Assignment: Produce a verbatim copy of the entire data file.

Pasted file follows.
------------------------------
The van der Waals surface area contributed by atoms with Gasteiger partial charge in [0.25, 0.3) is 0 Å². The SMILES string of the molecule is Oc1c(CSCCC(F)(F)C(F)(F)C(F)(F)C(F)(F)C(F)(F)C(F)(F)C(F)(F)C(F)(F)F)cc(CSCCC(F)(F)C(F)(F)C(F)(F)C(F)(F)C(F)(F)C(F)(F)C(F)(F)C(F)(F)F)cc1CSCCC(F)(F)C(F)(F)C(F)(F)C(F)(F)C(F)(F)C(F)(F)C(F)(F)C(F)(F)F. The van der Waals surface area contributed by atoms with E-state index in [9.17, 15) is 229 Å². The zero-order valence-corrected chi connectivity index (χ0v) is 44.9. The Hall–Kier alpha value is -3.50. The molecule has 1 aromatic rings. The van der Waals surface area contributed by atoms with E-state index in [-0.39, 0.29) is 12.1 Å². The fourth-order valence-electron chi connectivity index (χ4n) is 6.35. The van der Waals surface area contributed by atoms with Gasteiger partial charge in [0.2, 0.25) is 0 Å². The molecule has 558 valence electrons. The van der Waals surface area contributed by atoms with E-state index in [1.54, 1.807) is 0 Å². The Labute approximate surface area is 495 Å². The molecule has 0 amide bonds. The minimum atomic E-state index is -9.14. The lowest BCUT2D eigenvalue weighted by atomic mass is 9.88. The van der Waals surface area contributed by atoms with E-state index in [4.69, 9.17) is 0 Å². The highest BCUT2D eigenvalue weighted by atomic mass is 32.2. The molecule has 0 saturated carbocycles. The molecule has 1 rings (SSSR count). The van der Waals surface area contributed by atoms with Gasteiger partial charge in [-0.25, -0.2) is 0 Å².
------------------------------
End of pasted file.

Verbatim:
The van der Waals surface area contributed by atoms with Gasteiger partial charge in [0.25, 0.3) is 0 Å². The SMILES string of the molecule is Oc1c(CSCCC(F)(F)C(F)(F)C(F)(F)C(F)(F)C(F)(F)C(F)(F)C(F)(F)C(F)(F)F)cc(CSCCC(F)(F)C(F)(F)C(F)(F)C(F)(F)C(F)(F)C(F)(F)C(F)(F)C(F)(F)F)cc1CSCCC(F)(F)C(F)(F)C(F)(F)C(F)(F)C(F)(F)C(F)(F)C(F)(F)C(F)(F)F. The van der Waals surface area contributed by atoms with E-state index in [9.17, 15) is 229 Å². The zero-order valence-corrected chi connectivity index (χ0v) is 44.9. The Hall–Kier alpha value is -3.50. The molecule has 1 aromatic rings. The van der Waals surface area contributed by atoms with E-state index in [-0.39, 0.29) is 12.1 Å². The fourth-order valence-electron chi connectivity index (χ4n) is 6.35. The van der Waals surface area contributed by atoms with Gasteiger partial charge in [0.2, 0.25) is 0 Å². The molecule has 558 valence electrons. The van der Waals surface area contributed by atoms with E-state index in [1.54, 1.807) is 0 Å². The Labute approximate surface area is 495 Å². The molecule has 0 amide bonds. The minimum atomic E-state index is -9.14. The lowest BCUT2D eigenvalue weighted by atomic mass is 9.88. The van der Waals surface area contributed by atoms with E-state index in [4.69, 9.17) is 0 Å². The highest BCUT2D eigenvalue weighted by atomic mass is 32.2. The molecule has 0 saturated carbocycles. The molecule has 1 rings (SSSR count). The van der Waals surface area contributed by atoms with Gasteiger partial charge in [-0.25, -0.2) is 0 Å².